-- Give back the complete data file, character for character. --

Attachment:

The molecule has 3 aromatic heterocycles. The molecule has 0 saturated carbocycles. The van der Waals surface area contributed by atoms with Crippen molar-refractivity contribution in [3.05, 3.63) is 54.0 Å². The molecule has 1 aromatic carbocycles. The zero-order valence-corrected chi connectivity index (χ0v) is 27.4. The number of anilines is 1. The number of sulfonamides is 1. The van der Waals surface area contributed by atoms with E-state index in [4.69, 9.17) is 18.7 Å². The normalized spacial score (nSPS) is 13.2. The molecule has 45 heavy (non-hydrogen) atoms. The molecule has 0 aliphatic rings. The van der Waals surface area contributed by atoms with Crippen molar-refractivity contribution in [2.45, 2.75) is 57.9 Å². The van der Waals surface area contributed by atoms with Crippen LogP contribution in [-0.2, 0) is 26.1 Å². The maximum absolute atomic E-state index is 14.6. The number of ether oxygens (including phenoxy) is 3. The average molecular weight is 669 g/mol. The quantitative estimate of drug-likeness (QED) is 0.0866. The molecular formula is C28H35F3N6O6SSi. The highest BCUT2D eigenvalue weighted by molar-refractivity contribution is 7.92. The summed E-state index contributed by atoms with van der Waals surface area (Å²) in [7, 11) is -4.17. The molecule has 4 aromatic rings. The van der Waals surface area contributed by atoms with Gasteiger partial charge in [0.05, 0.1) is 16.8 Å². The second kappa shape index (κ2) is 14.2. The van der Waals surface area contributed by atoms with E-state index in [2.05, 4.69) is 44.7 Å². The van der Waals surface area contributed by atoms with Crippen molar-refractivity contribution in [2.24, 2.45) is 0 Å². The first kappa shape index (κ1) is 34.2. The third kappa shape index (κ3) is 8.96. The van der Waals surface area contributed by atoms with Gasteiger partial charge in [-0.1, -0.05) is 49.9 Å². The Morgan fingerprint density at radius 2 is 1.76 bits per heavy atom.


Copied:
The molecule has 3 aromatic heterocycles. The molecule has 0 saturated carbocycles. The van der Waals surface area contributed by atoms with Crippen molar-refractivity contribution in [3.05, 3.63) is 54.0 Å². The molecule has 1 aromatic carbocycles. The zero-order valence-corrected chi connectivity index (χ0v) is 27.4. The number of anilines is 1. The number of sulfonamides is 1. The van der Waals surface area contributed by atoms with E-state index in [4.69, 9.17) is 18.7 Å². The normalized spacial score (nSPS) is 13.2. The molecule has 45 heavy (non-hydrogen) atoms. The molecule has 0 aliphatic rings. The van der Waals surface area contributed by atoms with Crippen molar-refractivity contribution in [2.45, 2.75) is 57.9 Å². The van der Waals surface area contributed by atoms with Crippen LogP contribution in [-0.2, 0) is 26.1 Å². The maximum absolute atomic E-state index is 14.6. The number of ether oxygens (including phenoxy) is 3. The average molecular weight is 669 g/mol. The quantitative estimate of drug-likeness (QED) is 0.0866. The molecular formula is C28H35F3N6O6SSi. The highest BCUT2D eigenvalue weighted by molar-refractivity contribution is 7.92. The summed E-state index contributed by atoms with van der Waals surface area (Å²) in [7, 11) is -4.17. The molecule has 4 aromatic rings. The van der Waals surface area contributed by atoms with Gasteiger partial charge in [0.05, 0.1) is 16.8 Å². The second kappa shape index (κ2) is 14.2. The van der Waals surface area contributed by atoms with E-state index in [2.05, 4.69) is 44.7 Å². The van der Waals surface area contributed by atoms with Crippen molar-refractivity contribution in [2.24, 2.45) is 0 Å². The first kappa shape index (κ1) is 34.2. The third kappa shape index (κ3) is 8.96. The van der Waals surface area contributed by atoms with Gasteiger partial charge in [-0.1, -0.05) is 49.9 Å². The Morgan fingerprint density at radius 2 is 1.76 bits per heavy atom.